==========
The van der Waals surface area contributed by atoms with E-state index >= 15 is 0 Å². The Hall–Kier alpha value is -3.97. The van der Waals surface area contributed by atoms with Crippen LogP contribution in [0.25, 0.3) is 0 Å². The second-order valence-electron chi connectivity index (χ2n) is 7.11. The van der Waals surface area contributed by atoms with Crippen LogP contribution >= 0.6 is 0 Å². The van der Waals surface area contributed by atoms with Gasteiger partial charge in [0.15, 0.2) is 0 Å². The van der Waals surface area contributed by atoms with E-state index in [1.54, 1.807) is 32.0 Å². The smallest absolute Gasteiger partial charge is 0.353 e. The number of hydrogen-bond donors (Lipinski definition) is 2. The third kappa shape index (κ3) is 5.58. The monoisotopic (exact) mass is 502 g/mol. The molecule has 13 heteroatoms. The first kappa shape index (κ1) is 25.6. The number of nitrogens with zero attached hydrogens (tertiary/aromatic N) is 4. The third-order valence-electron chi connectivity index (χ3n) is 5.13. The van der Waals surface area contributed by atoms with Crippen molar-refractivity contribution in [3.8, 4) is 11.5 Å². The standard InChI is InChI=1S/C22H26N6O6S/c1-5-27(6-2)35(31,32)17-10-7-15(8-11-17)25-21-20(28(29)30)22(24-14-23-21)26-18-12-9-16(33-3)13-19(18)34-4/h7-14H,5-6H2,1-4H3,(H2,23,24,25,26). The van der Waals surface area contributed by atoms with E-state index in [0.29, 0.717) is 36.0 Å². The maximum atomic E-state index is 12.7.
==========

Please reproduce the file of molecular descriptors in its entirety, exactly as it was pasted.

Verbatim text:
The van der Waals surface area contributed by atoms with E-state index >= 15 is 0 Å². The Hall–Kier alpha value is -3.97. The van der Waals surface area contributed by atoms with Crippen LogP contribution in [0.25, 0.3) is 0 Å². The second-order valence-electron chi connectivity index (χ2n) is 7.11. The van der Waals surface area contributed by atoms with Crippen LogP contribution >= 0.6 is 0 Å². The van der Waals surface area contributed by atoms with Gasteiger partial charge in [0.15, 0.2) is 0 Å². The van der Waals surface area contributed by atoms with E-state index in [1.54, 1.807) is 32.0 Å². The smallest absolute Gasteiger partial charge is 0.353 e. The number of hydrogen-bond donors (Lipinski definition) is 2. The third kappa shape index (κ3) is 5.58. The monoisotopic (exact) mass is 502 g/mol. The molecule has 13 heteroatoms. The first kappa shape index (κ1) is 25.6. The number of nitrogens with zero attached hydrogens (tertiary/aromatic N) is 4. The third-order valence-electron chi connectivity index (χ3n) is 5.13. The van der Waals surface area contributed by atoms with Crippen molar-refractivity contribution in [3.8, 4) is 11.5 Å². The standard InChI is InChI=1S/C22H26N6O6S/c1-5-27(6-2)35(31,32)17-10-7-15(8-11-17)25-21-20(28(29)30)22(24-14-23-21)26-18-12-9-16(33-3)13-19(18)34-4/h7-14H,5-6H2,1-4H3,(H2,23,24,25,26). The van der Waals surface area contributed by atoms with E-state index in [0.29, 0.717) is 36.0 Å². The maximum atomic E-state index is 12.7.